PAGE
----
Cooperative Extension Fact Sheet FS684 | May 1995
One of the most crucial decisions made during the establishment of a turf is the proper selection of seed or seed mixtures. Turfgrasses must be selected according to their adaption to the particular site and intended use. Improper seed selection and/or poor seed quality will lead to poor turf. Use of a turfgrass species or variety that is not adapted to your site conditions will result in a weak, thin, and unattractive turf that is subject to soil erosion and weed encroachment. Consequently, a higher level of maintenance will be necessary to maintain a desirable lawn.
The selection of adapted varieties and mixtures of grasses is an important first step but does not guarantee long term success. In addition to adequate preparation of the seedbed, all lawns require proper maintenance (mowing, watering, fertilization, liming, dethatching, and aeration) in order to maintain turf vigor and reduce the level of stress and pest problems. Even resistant grassses can become susceptible to diseases and insects under poor management conditions such as close mowing, shallow or excessive irrigation, poor drainage, soil compaction, excessive thatch accumulation, and improper applications of fertilizers, lime, growth regulators, and pesticides. The best time to seed cool season grasses is in the late summer or early fall. Spring seeding can also be quite successful, however, preemergence herbicides may be required to control annual weeds (especially crabgrass). Refer to Rutgers Cooperative Extension publication FS584, Seeding Your Lawn, for more information.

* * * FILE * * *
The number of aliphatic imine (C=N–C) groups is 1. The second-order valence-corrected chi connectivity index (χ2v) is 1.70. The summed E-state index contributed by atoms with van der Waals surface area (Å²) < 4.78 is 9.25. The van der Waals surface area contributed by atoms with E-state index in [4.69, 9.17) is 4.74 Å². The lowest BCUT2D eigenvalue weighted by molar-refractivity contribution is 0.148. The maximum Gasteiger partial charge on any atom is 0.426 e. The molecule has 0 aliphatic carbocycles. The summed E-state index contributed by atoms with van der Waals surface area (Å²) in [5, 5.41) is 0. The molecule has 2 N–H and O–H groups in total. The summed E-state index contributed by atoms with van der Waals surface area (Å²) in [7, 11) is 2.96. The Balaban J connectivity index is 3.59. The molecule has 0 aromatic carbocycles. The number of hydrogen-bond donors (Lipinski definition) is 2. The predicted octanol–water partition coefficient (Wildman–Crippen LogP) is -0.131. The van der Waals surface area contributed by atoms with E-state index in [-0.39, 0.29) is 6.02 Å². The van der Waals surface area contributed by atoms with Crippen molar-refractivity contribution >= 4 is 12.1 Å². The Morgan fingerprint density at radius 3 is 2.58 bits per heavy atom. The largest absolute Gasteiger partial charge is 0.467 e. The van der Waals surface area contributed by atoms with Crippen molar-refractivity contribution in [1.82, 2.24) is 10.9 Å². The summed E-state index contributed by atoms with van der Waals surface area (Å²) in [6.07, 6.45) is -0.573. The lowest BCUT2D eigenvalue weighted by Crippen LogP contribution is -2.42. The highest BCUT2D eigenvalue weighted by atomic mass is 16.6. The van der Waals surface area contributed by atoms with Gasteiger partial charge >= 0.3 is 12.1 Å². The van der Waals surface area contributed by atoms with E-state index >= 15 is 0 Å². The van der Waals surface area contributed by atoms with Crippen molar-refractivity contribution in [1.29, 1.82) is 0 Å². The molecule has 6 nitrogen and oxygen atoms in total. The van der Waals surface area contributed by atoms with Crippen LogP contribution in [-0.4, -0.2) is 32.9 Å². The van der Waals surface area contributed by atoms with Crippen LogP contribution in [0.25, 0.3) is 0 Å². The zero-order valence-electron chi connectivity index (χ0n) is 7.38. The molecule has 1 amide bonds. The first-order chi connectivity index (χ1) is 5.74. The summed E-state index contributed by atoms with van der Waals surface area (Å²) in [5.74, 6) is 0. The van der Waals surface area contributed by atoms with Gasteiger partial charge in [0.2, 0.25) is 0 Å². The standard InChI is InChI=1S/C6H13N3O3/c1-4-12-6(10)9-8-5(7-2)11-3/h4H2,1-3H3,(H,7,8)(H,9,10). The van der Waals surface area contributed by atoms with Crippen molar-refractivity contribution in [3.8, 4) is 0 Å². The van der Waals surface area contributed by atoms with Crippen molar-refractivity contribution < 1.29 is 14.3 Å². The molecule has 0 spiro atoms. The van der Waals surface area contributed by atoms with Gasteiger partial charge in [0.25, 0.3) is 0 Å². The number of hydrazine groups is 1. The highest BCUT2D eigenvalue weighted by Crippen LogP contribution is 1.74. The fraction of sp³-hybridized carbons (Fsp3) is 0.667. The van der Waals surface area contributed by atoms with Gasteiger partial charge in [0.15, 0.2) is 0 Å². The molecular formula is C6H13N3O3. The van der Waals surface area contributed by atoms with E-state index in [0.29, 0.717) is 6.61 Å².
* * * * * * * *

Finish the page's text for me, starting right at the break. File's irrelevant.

The seed label provides important information needed to select quality seed or seed mixtures and should be read prior to purchase. All seed sold is required by law to bear a label or tag which indicates the kind and quality of the seed. The basic information found on a seed label includes:
The name and address indicate the party responsible for labeling the container. The commonly accepted names of the turfgrass species (kind) or species and varieties must be listed on each label in order of predominance when present in greater than 5% by weight of the contents.
The percentage by weight of pure seed of each species named must also be listed. The germination percentage for each turfgrass indicates the viability of the seed determined by test samples. The germination test date must be no more than 9 months old at the time of purchase.
The percentage of weed seed should not exceed 1.0% by weight. Undesirable grass seed cannot exceed 0.5% of the seed, but high quality seed contains no undesirable grass species. Seed containing timothy, meadow fescue, orchardgrass, tall oatgrass, or annual ryegrass is not recommended for use in turf.
The percentage of other crop seed includes all agricultural crop seed present. It is best to select seed free from other-crop seed since most coarse pasture hay grasses are not compatible with desirable turfgrasses. Inert matter refers to all material that is not seed such as chaff. Lot number identifies the original source of seed. Restricted noxious weed seed must be identified and indicates the presence of a difficult to control weed.